will sync the server's daily Utopic desktop image (for amd64) to your local system with an older desktop image already stored on your hard drive. -z is compression, -hh is human readable file size (in KB or MB), and -P is a progress indicator. If you have a local Ubuntu archive mirror or cache, you can also use Jigdo, rsync is handy for finishing up Jigdo downloads that still have a few missing pieces.

Note: If you are using other flavours of Ubuntu don't forget to add the flavour's name in the rsync path after cdimage/, e.g.

rsync -zhhP rsync://cdimage.ubuntu.com/cdimage/kubuntu/daily-live/current/utopic-desktop-amd64.iso .

A slightly more advanced script will automate much of the syncing process. To run this script successfully, you will need to set the DIR variable according to your needs. You can set ISO inside the script or simply pass it in on the command-line (to make it easier to sync multiple ISO images). In some cases you may need to manually set ISOPATH if you are downloading an image not automatically detected.

# SPDX-FileCopyrightText: © Henrik Nilsen Omma <henrik@ubuntu.com>
# SPDX-FileCopyrightText: © 2010 Aaditya Bhatia <aadityabhatia@gmail.com>
# SPDX-FileCopyrightText: 🄯 2021 Peter J. Mello <RogueScholar@users.noreply.github.com>
# SPDX-License-Identifier: GPL-3.0-or-later
# This script updates individual ISO image from cdimage.ubuntu.com via rsync

# Uncomment to adjust the ISOPATH, if you need to
# ISOPATH="cdimage.ubuntu.com/cdimage/LOCATION/current"

# If invoked with an argument, use that as the image name
if [ -n "${1}" ] && [ $(expr "${1}" : '.*\.iso$') -gt 4 ]; then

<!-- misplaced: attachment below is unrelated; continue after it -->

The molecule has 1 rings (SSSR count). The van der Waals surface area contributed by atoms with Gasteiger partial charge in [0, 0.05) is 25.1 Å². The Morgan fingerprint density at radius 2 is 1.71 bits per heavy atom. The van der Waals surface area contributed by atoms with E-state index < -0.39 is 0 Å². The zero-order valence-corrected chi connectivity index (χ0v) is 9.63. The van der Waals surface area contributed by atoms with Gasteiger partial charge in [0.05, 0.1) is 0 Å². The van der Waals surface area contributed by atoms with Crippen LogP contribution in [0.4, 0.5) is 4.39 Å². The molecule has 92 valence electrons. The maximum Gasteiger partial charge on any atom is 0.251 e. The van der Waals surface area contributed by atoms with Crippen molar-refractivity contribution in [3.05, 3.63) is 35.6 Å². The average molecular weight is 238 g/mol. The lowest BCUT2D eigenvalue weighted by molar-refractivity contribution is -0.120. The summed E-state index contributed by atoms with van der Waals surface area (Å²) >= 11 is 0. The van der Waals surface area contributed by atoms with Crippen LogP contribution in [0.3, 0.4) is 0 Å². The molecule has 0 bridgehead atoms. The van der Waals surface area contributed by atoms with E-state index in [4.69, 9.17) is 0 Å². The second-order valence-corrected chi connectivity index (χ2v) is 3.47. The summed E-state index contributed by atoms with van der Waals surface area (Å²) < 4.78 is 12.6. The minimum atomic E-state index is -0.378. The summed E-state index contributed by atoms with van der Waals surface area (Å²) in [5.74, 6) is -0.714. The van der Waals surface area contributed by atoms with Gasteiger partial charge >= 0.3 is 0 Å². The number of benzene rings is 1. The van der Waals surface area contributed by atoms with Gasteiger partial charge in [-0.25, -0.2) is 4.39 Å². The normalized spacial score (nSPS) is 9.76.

ISO="$(basename ${1})"
  cd "$(dirname ${1})" || exit 1
  echo -e "\\nUsage:\\n\\t${BASH_SOURCE[0]} UBUNTU-IMAGE-FILENAME.iso"
  exit 1

if [ -z "${ISOPATH}" ]; then
  case ${ISO} in
    *)echo 'Unrecognized distribution, set $ISOPATH manually'; exit 2;;

if curl -sI "https://${ISOPATH}/${ISO}" | head -1 | grep 200 >/dev/null; then
  echo "Location: rsync://${ISOPATH}/${ISO}"
  echo "Not Found: http://${ISOPATH}/${ISO}"; exit 2

echo -n "Fetching file validation checksum from the server... "
curl -s "https://${ISOPATH}/MD5SUMS" | grep ${ISO} >${ISO}.md5 && echo "done." ||
  echo "failed."; exit 1

echo -n "Comparing downloaded file with checksum... "
md5sum --status -c ${ISO}.md5 && echo 'match!\nLocal copy is up to date.';rm ${ISO}.md5 ||
  echo 'mismatch!\nPerforming rsync...'; rsync -avzhhP "rsync://${ISOPATH}/${ISO}" .

echo -n "Retrying checksum validation... "
md5sum --status -c "${ISO}.md5" && echo 'match!\nDownloaded successfully!'; rm "${ISO}.md5" ||
  echo 'mismatch!\nDownload failed.'; exit 2

This script downloads MD5SUMs from the server, checks it against the local copy's MD5SUM. If they are not identical, it syncs the local ISO image to the most recent ISO image on the Ubuntu servers. Then it compares the new local MD5SUM against the server's copy again to check whether the sync process was successful displaying the result. Even though the differences between the images may be higher the total download size is very less and can be used easily.

  1. If you are using other flavours of Ubuntu don't forget to add the flavour's name in the zsync path after cdimage/, for example
        zsync https://cdimage.ubuntu.com/kubuntu/daily-live/current/impish-desktop-amd64.iso.zsync
        zsync https://cdimage.ubuntu.com/xubuntu/daily-live/current/impish-desktop-amd64.iso.zsync (1)

  2. If your system isn't x86_64 architecture, don't forget to change amd64 in the URI with the correct architecture name, like     zsync https://cdimage.ubuntu.com/daily-live/current/impish-desktop-i386.iso.zsync (2)

ZsyncCdImage (last edited 2021-06-26 20:57:46 by roguescholar)